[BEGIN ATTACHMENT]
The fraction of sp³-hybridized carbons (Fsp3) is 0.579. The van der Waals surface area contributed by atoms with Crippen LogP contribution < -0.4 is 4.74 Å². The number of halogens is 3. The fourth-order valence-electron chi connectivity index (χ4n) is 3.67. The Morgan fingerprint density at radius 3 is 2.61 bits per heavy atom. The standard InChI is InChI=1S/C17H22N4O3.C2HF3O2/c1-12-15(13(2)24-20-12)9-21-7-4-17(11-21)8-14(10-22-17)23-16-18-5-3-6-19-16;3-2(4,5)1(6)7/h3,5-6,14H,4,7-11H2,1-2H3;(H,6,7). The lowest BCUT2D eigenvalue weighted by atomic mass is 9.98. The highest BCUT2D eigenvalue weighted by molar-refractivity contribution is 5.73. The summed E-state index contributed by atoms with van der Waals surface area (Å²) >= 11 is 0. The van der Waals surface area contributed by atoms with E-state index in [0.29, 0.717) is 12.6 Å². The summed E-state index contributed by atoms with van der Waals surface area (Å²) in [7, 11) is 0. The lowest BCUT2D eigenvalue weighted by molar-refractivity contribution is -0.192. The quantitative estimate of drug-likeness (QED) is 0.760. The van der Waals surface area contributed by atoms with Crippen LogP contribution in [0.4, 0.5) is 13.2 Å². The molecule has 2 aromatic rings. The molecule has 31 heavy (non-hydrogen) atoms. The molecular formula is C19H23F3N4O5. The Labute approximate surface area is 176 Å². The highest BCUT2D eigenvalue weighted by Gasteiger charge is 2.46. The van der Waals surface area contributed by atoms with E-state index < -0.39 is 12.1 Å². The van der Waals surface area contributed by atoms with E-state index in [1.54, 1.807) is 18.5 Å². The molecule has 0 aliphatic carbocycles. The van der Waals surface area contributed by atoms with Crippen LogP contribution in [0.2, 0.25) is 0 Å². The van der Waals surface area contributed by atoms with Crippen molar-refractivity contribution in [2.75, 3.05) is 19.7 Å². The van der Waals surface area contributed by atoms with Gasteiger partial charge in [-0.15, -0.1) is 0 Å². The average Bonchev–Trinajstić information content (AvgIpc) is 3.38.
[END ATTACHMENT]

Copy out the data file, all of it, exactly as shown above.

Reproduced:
The fraction of sp³-hybridized carbons (Fsp3) is 0.579. The van der Waals surface area contributed by atoms with Crippen LogP contribution < -0.4 is 4.74 Å². The number of halogens is 3. The fourth-order valence-electron chi connectivity index (χ4n) is 3.67. The Morgan fingerprint density at radius 3 is 2.61 bits per heavy atom. The standard InChI is InChI=1S/C17H22N4O3.C2HF3O2/c1-12-15(13(2)24-20-12)9-21-7-4-17(11-21)8-14(10-22-17)23-16-18-5-3-6-19-16;3-2(4,5)1(6)7/h3,5-6,14H,4,7-11H2,1-2H3;(H,6,7). The lowest BCUT2D eigenvalue weighted by atomic mass is 9.98. The highest BCUT2D eigenvalue weighted by molar-refractivity contribution is 5.73. The summed E-state index contributed by atoms with van der Waals surface area (Å²) >= 11 is 0. The van der Waals surface area contributed by atoms with E-state index in [0.29, 0.717) is 12.6 Å². The summed E-state index contributed by atoms with van der Waals surface area (Å²) in [7, 11) is 0. The lowest BCUT2D eigenvalue weighted by molar-refractivity contribution is -0.192. The quantitative estimate of drug-likeness (QED) is 0.760. The van der Waals surface area contributed by atoms with Crippen LogP contribution in [0.4, 0.5) is 13.2 Å². The molecule has 2 aromatic rings. The molecule has 31 heavy (non-hydrogen) atoms. The molecular formula is C19H23F3N4O5. The Labute approximate surface area is 176 Å². The highest BCUT2D eigenvalue weighted by Gasteiger charge is 2.46. The van der Waals surface area contributed by atoms with E-state index < -0.39 is 12.1 Å². The van der Waals surface area contributed by atoms with E-state index in [1.54, 1.807) is 18.5 Å². The molecule has 0 aliphatic carbocycles. The van der Waals surface area contributed by atoms with Crippen LogP contribution in [0.2, 0.25) is 0 Å². The van der Waals surface area contributed by atoms with Crippen molar-refractivity contribution in [2.75, 3.05) is 19.7 Å². The van der Waals surface area contributed by atoms with Gasteiger partial charge in [-0.15, -0.1) is 0 Å². The average Bonchev–Trinajstić information content (AvgIpc) is 3.38.